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vrf ActiveX Helper: Finding the ProgID

Question asked by VRFuser on Jun 24, 2003

> because the documentation blows chunks

I *most* heartily agree my friend. And that's when you can even *find* the
dox. Say, speaking of that, does VEE 6 launch .chm files correctly or is
that still broken? Select an ActiveX class or function or property in the
Function & Object browser & click help. Does it still say "suchandsuch is
not a Windows help file" ?

> (and I don't have your apparent
> intimate knowledge of the Windows
> underworld)

I've been programming Windows since shortly after version 3 came out. I'm a
Windows programmer who just happened to land in Test Engineering, not a Test
Engineer. That's my partner's job (I work for a *very* small company).

> I just want to know how you find the
> time to come up with all of this
> wonderful stuff!

After Stargate and before the sun comes up

> does any language that uses ActiveX use ProgID's?

They all should definitely be capable of doing so, so I'll say yes. It's
central to the idea of identifying a particular IDispatch interface for the
purpose of utilizing the functions and data accessible via that IDispatch

ActiveX might be said to be "native" to Visual Basic, though that's kind of
a leap. Any language that supports ActiveX usually uses Visual Basic
Scripting (VBS) or something like it to deal with it (as VEE does - I've
called it VEEScript but I don't know what Agilent calls it. It's the
language you use in in Formula objects). The final answer is yes. JScript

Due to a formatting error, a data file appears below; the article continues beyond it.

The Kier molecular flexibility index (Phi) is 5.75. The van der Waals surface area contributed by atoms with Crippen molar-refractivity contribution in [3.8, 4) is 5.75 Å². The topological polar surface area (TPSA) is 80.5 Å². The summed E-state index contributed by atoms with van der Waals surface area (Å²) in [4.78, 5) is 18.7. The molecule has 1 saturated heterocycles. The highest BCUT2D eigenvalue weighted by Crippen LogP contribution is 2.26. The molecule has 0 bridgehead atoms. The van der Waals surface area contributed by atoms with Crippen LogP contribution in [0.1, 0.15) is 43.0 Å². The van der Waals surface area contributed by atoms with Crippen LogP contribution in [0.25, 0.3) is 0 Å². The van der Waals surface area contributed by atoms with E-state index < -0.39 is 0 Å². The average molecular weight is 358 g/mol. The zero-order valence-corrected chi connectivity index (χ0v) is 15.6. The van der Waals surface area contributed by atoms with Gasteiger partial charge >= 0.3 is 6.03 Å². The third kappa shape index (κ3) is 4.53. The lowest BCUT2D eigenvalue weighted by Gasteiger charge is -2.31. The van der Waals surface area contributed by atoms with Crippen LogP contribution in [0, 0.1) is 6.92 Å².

does, Windows Script Host does and Java itself does. As far as compilers go,
they usually don't have the concept "built in" as it's rather abstract (not
to mention the fact that if you're using a compiler, a better option is to
make use of the larger COM part of an ActiveX "dual interface" control).

Way back in the mists of time (oh, about 10 years ago), VBXs (Visual Basic
Extensions - which were then trying to get to be known as "OLE Controls")
merged with the then-emerging concept of COM. ActiveX means more than just
controls and libraries that are enabled to be used by languages that can't
deal with a function pointer, but it still means much, much less than the
larger idea of COM.

In the underlying COM API, the mother-of-all-COM function, CoCreateInstance,
takes a CLSID (class object id) and an IID (interface id). The users of
ActiveX (those who use ActiveX containers such as VEE for instance - us,
that is) are only exposed to an interface called IDispatch so that part of
the creation call is already taken care of. The COM API provides a function
called CLSIDFromProgID to get a CLSID, so you can see that even at the
lowest level of COM the ProgID is taken quite seriously.

What I posted was in fact a modified version of something I call "VCom1 -
COM: CLSIDs, IIDs and ProgIDs for VEE". And I see I left a whole bunch of
unnecessary API definitions in it. Everything in kernel32 and ole32 can be
taken out. The only thing GetProgId needs is advapi32. In particular, in the
function LoadLibs, Lib2 and Lib3 aren't necessary. One of these days I'll
finish the whole VCOM series and everybody can explore the wonders of COM

> when I contacted the vendor of the
> aforementioned ActiveX Server, they
> didn't seem to know what I was talking
> about

I hear ya. I don't want to say that help desks are useless, but they're
staffed by people who know little to nothing about programming. All they do
is digest the FAQs for you. The secret is talking to a programmer at the
company. They'll immediately know what a ProgID is. They also probably will
never have heard of VEE, but if you tell them you don't have either the
Nothing or New keywords and can't do With blocks or For Each loops, they'll
probably get the picture.

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